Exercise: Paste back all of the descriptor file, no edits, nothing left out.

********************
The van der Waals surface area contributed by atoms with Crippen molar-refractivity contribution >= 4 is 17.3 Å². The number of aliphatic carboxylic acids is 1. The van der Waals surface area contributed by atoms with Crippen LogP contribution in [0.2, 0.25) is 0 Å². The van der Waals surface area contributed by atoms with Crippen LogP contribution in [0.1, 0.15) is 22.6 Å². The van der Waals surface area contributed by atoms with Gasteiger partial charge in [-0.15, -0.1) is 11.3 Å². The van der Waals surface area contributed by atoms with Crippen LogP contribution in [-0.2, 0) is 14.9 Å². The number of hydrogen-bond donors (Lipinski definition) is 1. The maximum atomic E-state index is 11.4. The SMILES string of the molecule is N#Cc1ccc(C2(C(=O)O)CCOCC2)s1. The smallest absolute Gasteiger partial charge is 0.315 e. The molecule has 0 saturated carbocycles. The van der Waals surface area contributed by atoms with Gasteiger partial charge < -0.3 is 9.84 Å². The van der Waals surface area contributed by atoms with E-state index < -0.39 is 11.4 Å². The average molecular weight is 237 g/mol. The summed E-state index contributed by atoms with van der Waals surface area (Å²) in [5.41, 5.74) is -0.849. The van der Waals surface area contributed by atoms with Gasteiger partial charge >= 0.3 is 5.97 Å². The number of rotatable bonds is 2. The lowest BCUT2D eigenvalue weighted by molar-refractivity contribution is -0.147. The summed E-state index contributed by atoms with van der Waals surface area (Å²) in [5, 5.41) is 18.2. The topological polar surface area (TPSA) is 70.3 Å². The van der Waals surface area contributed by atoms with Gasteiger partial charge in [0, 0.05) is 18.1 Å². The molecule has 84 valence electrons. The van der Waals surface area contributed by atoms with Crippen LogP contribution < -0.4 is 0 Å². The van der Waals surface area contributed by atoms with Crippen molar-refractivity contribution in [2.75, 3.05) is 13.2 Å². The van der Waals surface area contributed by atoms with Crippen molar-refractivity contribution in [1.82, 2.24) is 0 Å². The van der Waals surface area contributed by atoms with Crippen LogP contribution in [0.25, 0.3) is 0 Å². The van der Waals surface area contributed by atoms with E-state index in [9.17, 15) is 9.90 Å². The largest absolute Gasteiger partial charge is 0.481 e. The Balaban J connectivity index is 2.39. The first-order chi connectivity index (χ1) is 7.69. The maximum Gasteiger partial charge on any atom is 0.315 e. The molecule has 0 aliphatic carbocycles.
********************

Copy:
The van der Waals surface area contributed by atoms with Crippen molar-refractivity contribution >= 4 is 17.3 Å². The number of aliphatic carboxylic acids is 1. The van der Waals surface area contributed by atoms with Crippen LogP contribution in [0.2, 0.25) is 0 Å². The van der Waals surface area contributed by atoms with Crippen LogP contribution in [0.1, 0.15) is 22.6 Å². The van der Waals surface area contributed by atoms with Gasteiger partial charge in [-0.15, -0.1) is 11.3 Å². The van der Waals surface area contributed by atoms with Crippen LogP contribution in [-0.2, 0) is 14.9 Å². The number of hydrogen-bond donors (Lipinski definition) is 1. The maximum atomic E-state index is 11.4. The SMILES string of the molecule is N#Cc1ccc(C2(C(=O)O)CCOCC2)s1. The smallest absolute Gasteiger partial charge is 0.315 e. The molecule has 0 saturated carbocycles. The van der Waals surface area contributed by atoms with Gasteiger partial charge < -0.3 is 9.84 Å². The van der Waals surface area contributed by atoms with E-state index < -0.39 is 11.4 Å². The average molecular weight is 237 g/mol. The summed E-state index contributed by atoms with van der Waals surface area (Å²) in [5.41, 5.74) is -0.849. The van der Waals surface area contributed by atoms with Gasteiger partial charge >= 0.3 is 5.97 Å². The number of rotatable bonds is 2. The lowest BCUT2D eigenvalue weighted by molar-refractivity contribution is -0.147. The summed E-state index contributed by atoms with van der Waals surface area (Å²) in [5, 5.41) is 18.2. The topological polar surface area (TPSA) is 70.3 Å². The van der Waals surface area contributed by atoms with Gasteiger partial charge in [0, 0.05) is 18.1 Å². The molecule has 84 valence electrons. The van der Waals surface area contributed by atoms with Crippen LogP contribution < -0.4 is 0 Å². The van der Waals surface area contributed by atoms with Crippen molar-refractivity contribution in [2.75, 3.05) is 13.2 Å². The van der Waals surface area contributed by atoms with Crippen molar-refractivity contribution in [1.82, 2.24) is 0 Å². The van der Waals surface area contributed by atoms with Crippen LogP contribution in [0.25, 0.3) is 0 Å². The van der Waals surface area contributed by atoms with E-state index in [9.17, 15) is 9.90 Å². The largest absolute Gasteiger partial charge is 0.481 e. The Balaban J connectivity index is 2.39. The first-order chi connectivity index (χ1) is 7.69. The maximum Gasteiger partial charge on any atom is 0.315 e. The molecule has 0 aliphatic carbocycles.